Chubby cheeks, big bright eyes—the characteristics of a baby’s face are thought to provoke nurturing and affectionate behavior in adults. New research suggests that a reward area of the brain initiates this response.
Neuroscientist Morten L. Kringelbach of the University of Oxford and his colleagues asked 12 adults, nine of whom were childless, to complete a computer task while infant and adult faces—comparable in expression and attractiveness—flashed onto the screen. The researchers captured the participants’ neural responses with magnetoencephalography, an imaging technique that directly detects brain activity in milliseconds. (In contrast, the imaging workhorse fMRI measures changes in blood flow, an indirect indication of brain activity, in seconds.)
Although the volunteers ultimately processed the faces using the brain regions that normally handle such a task, all the participants showed an early, distinct response to the infant faces alone. Within one seventh of a second, a spike in activity occurred in the medial orbitofrontal cortex, an area above the eye sockets linked to the detection of rewarding stimuli. This activity appears to “tag” infant faces as special, Kringelbach says.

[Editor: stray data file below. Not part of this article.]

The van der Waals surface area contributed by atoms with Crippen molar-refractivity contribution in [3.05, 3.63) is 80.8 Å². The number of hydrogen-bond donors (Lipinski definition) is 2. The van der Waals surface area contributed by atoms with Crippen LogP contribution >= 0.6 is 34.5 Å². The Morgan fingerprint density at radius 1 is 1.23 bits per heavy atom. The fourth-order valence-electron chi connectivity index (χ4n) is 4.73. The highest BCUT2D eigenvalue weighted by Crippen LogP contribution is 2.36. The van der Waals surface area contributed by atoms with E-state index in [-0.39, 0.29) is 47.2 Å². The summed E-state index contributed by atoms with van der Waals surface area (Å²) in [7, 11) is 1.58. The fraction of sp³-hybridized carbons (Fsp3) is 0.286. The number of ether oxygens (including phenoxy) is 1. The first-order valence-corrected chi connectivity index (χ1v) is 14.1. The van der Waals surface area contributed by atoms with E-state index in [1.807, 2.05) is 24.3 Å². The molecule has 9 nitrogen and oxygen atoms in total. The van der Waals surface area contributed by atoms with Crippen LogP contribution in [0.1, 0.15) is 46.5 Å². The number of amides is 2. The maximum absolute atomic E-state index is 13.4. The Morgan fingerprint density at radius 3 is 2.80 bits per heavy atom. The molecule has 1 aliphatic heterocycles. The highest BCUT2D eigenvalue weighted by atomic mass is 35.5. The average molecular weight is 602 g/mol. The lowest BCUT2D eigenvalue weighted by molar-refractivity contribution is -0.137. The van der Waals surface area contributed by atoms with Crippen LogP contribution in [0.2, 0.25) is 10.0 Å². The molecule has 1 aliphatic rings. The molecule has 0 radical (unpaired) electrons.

The study offers clues as to why parents with postpartum depression are less responsive to their infants, Kringelbach adds. He speculates that depressed moms are “not getting this special signal” from the medial orbitofrontal cortex because of its connection to another brain area that is implicated in depression.
This article was originally published with the title Baby in the Brain.